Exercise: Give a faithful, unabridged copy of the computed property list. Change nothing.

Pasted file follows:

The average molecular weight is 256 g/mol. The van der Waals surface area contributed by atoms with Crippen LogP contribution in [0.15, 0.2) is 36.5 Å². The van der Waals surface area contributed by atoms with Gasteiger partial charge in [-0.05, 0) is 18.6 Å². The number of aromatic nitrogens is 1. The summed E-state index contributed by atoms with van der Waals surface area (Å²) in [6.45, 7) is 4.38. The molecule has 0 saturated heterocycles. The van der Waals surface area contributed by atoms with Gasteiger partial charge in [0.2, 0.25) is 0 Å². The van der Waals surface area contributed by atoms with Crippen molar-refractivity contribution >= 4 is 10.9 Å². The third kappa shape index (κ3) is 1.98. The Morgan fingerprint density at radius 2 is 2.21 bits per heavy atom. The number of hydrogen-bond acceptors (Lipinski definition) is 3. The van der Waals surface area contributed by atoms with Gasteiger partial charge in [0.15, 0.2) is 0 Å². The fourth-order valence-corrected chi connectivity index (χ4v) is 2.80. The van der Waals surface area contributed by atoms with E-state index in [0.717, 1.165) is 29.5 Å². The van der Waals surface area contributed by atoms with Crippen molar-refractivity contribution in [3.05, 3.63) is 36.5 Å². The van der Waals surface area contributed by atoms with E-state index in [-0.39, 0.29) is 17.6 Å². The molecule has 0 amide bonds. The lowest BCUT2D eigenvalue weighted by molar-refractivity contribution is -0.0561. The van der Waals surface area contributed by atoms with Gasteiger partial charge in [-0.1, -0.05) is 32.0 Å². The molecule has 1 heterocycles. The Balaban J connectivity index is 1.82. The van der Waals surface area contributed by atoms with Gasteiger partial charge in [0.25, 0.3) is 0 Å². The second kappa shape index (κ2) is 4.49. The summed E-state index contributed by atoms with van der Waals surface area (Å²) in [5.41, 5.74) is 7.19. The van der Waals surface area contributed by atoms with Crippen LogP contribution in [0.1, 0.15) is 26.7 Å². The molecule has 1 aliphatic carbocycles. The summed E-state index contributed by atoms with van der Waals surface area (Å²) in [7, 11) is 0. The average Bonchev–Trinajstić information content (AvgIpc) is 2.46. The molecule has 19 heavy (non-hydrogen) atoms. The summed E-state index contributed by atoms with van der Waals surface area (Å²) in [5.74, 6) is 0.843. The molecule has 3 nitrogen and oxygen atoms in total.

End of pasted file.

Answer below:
The average molecular weight is 256 g/mol. The van der Waals surface area contributed by atoms with Crippen LogP contribution in [0.15, 0.2) is 36.5 Å². The van der Waals surface area contributed by atoms with Gasteiger partial charge in [-0.05, 0) is 18.6 Å². The number of aromatic nitrogens is 1. The summed E-state index contributed by atoms with van der Waals surface area (Å²) in [6.45, 7) is 4.38. The molecule has 0 saturated heterocycles. The van der Waals surface area contributed by atoms with Gasteiger partial charge in [0.2, 0.25) is 0 Å². The van der Waals surface area contributed by atoms with Crippen molar-refractivity contribution >= 4 is 10.9 Å². The third kappa shape index (κ3) is 1.98. The Morgan fingerprint density at radius 2 is 2.21 bits per heavy atom. The number of hydrogen-bond acceptors (Lipinski definition) is 3. The van der Waals surface area contributed by atoms with Gasteiger partial charge in [0.15, 0.2) is 0 Å². The fourth-order valence-corrected chi connectivity index (χ4v) is 2.80. The van der Waals surface area contributed by atoms with E-state index in [0.717, 1.165) is 29.5 Å². The van der Waals surface area contributed by atoms with Crippen molar-refractivity contribution in [3.05, 3.63) is 36.5 Å². The van der Waals surface area contributed by atoms with E-state index in [-0.39, 0.29) is 17.6 Å². The molecule has 0 amide bonds. The lowest BCUT2D eigenvalue weighted by molar-refractivity contribution is -0.0561. The van der Waals surface area contributed by atoms with Gasteiger partial charge in [-0.1, -0.05) is 32.0 Å². The molecule has 1 heterocycles. The Balaban J connectivity index is 1.82. The van der Waals surface area contributed by atoms with Gasteiger partial charge in [0.25, 0.3) is 0 Å². The second kappa shape index (κ2) is 4.49. The summed E-state index contributed by atoms with van der Waals surface area (Å²) in [5.41, 5.74) is 7.19. The van der Waals surface area contributed by atoms with Crippen LogP contribution in [0.1, 0.15) is 26.7 Å². The molecule has 1 aliphatic carbocycles. The summed E-state index contributed by atoms with van der Waals surface area (Å²) in [7, 11) is 0. The average Bonchev–Trinajstić information content (AvgIpc) is 2.46. The molecule has 19 heavy (non-hydrogen) atoms. The summed E-state index contributed by atoms with van der Waals surface area (Å²) in [5.74, 6) is 0.843. The molecule has 3 nitrogen and oxygen atoms in total.